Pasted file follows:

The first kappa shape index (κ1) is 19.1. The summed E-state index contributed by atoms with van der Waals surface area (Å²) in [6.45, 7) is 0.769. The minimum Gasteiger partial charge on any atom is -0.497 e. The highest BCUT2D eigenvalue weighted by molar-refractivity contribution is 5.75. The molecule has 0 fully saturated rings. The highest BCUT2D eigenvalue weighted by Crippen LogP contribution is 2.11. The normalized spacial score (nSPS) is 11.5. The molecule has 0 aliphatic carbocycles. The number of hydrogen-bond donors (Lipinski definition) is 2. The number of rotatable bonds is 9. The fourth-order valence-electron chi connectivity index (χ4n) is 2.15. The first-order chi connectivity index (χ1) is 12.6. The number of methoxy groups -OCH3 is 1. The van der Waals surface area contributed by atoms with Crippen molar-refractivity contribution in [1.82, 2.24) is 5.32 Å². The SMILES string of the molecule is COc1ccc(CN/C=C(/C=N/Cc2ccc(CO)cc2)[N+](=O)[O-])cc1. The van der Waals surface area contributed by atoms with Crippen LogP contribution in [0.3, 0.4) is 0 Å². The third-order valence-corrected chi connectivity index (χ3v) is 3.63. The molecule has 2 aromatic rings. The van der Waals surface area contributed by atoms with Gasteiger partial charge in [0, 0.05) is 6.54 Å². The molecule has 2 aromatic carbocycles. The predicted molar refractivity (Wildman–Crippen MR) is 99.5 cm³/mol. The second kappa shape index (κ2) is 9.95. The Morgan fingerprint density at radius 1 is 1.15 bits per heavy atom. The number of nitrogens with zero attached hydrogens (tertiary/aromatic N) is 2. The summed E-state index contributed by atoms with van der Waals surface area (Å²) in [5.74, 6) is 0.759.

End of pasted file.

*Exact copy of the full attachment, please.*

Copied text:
The first kappa shape index (κ1) is 19.1. The summed E-state index contributed by atoms with van der Waals surface area (Å²) in [6.45, 7) is 0.769. The minimum Gasteiger partial charge on any atom is -0.497 e. The highest BCUT2D eigenvalue weighted by molar-refractivity contribution is 5.75. The molecule has 0 fully saturated rings. The highest BCUT2D eigenvalue weighted by Crippen LogP contribution is 2.11. The normalized spacial score (nSPS) is 11.5. The molecule has 0 aliphatic carbocycles. The number of hydrogen-bond donors (Lipinski definition) is 2. The number of rotatable bonds is 9. The fourth-order valence-electron chi connectivity index (χ4n) is 2.15. The first-order chi connectivity index (χ1) is 12.6. The number of methoxy groups -OCH3 is 1. The van der Waals surface area contributed by atoms with Crippen molar-refractivity contribution in [1.82, 2.24) is 5.32 Å². The SMILES string of the molecule is COc1ccc(CN/C=C(/C=N/Cc2ccc(CO)cc2)[N+](=O)[O-])cc1. The van der Waals surface area contributed by atoms with Crippen LogP contribution in [0.3, 0.4) is 0 Å². The third-order valence-corrected chi connectivity index (χ3v) is 3.63. The molecule has 2 aromatic rings. The van der Waals surface area contributed by atoms with Gasteiger partial charge in [0, 0.05) is 6.54 Å². The molecule has 2 aromatic carbocycles. The predicted molar refractivity (Wildman–Crippen MR) is 99.5 cm³/mol. The second kappa shape index (κ2) is 9.95. The Morgan fingerprint density at radius 1 is 1.15 bits per heavy atom. The number of nitrogens with zero attached hydrogens (tertiary/aromatic N) is 2. The summed E-state index contributed by atoms with van der Waals surface area (Å²) in [5.74, 6) is 0.759.